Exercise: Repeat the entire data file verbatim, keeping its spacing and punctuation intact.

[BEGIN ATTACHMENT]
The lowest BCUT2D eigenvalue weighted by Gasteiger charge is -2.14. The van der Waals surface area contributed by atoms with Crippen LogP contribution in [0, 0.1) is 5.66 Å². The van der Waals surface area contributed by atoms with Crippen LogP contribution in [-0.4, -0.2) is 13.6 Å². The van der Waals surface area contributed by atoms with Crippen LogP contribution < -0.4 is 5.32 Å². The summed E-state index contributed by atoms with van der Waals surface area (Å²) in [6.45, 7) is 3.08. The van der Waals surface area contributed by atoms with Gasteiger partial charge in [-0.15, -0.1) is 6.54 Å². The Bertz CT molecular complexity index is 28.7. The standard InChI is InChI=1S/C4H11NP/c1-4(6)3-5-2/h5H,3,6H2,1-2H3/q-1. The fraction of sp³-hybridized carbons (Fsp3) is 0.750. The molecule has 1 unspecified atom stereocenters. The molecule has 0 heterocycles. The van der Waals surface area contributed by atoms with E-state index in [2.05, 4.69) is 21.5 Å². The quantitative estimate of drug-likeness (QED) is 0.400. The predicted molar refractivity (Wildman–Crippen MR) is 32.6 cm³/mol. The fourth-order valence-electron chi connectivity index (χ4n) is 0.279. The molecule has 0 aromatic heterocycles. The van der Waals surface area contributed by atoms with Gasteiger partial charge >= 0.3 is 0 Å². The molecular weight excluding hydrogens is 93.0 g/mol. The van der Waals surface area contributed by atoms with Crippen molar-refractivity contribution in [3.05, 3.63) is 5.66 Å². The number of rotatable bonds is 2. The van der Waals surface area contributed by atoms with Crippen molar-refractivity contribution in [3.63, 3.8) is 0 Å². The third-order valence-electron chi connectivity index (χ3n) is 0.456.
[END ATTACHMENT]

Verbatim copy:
The lowest BCUT2D eigenvalue weighted by Gasteiger charge is -2.14. The van der Waals surface area contributed by atoms with Crippen LogP contribution in [0, 0.1) is 5.66 Å². The van der Waals surface area contributed by atoms with Crippen LogP contribution in [-0.4, -0.2) is 13.6 Å². The van der Waals surface area contributed by atoms with Crippen LogP contribution < -0.4 is 5.32 Å². The summed E-state index contributed by atoms with van der Waals surface area (Å²) in [6.45, 7) is 3.08. The van der Waals surface area contributed by atoms with Gasteiger partial charge in [-0.15, -0.1) is 6.54 Å². The Bertz CT molecular complexity index is 28.7. The standard InChI is InChI=1S/C4H11NP/c1-4(6)3-5-2/h5H,3,6H2,1-2H3/q-1. The fraction of sp³-hybridized carbons (Fsp3) is 0.750. The molecule has 1 unspecified atom stereocenters. The molecule has 0 heterocycles. The van der Waals surface area contributed by atoms with E-state index in [2.05, 4.69) is 21.5 Å². The quantitative estimate of drug-likeness (QED) is 0.400. The predicted molar refractivity (Wildman–Crippen MR) is 32.6 cm³/mol. The fourth-order valence-electron chi connectivity index (χ4n) is 0.279. The molecule has 0 aromatic heterocycles. The van der Waals surface area contributed by atoms with Gasteiger partial charge >= 0.3 is 0 Å². The molecular weight excluding hydrogens is 93.0 g/mol. The van der Waals surface area contributed by atoms with Crippen molar-refractivity contribution in [3.05, 3.63) is 5.66 Å². The number of rotatable bonds is 2. The van der Waals surface area contributed by atoms with Crippen molar-refractivity contribution in [3.63, 3.8) is 0 Å². The third-order valence-electron chi connectivity index (χ3n) is 0.456.